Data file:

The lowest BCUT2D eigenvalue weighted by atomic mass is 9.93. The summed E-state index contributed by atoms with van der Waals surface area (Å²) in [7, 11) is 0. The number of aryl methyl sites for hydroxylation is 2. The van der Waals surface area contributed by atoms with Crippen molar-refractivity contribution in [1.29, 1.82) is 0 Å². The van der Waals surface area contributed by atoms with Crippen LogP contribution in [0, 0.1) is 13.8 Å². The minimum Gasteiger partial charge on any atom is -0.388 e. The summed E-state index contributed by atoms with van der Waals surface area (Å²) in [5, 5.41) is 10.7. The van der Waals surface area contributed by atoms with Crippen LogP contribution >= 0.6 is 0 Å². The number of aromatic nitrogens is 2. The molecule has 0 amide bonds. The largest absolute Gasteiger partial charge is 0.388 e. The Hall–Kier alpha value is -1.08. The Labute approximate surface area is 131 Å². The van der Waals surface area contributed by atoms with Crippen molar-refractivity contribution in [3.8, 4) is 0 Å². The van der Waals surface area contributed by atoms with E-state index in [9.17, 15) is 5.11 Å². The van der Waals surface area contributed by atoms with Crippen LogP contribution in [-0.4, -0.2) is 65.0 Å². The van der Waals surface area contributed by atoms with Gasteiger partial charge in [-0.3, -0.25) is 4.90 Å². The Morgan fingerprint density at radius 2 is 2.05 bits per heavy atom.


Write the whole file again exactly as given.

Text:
The lowest BCUT2D eigenvalue weighted by atomic mass is 9.93. The summed E-state index contributed by atoms with van der Waals surface area (Å²) in [7, 11) is 0. The number of aryl methyl sites for hydroxylation is 2. The van der Waals surface area contributed by atoms with Crippen molar-refractivity contribution in [1.29, 1.82) is 0 Å². The van der Waals surface area contributed by atoms with Crippen LogP contribution in [0, 0.1) is 13.8 Å². The minimum Gasteiger partial charge on any atom is -0.388 e. The summed E-state index contributed by atoms with van der Waals surface area (Å²) in [5, 5.41) is 10.7. The van der Waals surface area contributed by atoms with Crippen LogP contribution >= 0.6 is 0 Å². The number of aromatic nitrogens is 2. The molecule has 0 amide bonds. The largest absolute Gasteiger partial charge is 0.388 e. The Hall–Kier alpha value is -1.08. The Labute approximate surface area is 131 Å². The van der Waals surface area contributed by atoms with Crippen molar-refractivity contribution in [3.8, 4) is 0 Å². The van der Waals surface area contributed by atoms with E-state index in [9.17, 15) is 5.11 Å². The van der Waals surface area contributed by atoms with Crippen LogP contribution in [-0.4, -0.2) is 65.0 Å². The van der Waals surface area contributed by atoms with Gasteiger partial charge in [-0.3, -0.25) is 4.90 Å². The Morgan fingerprint density at radius 2 is 2.05 bits per heavy atom.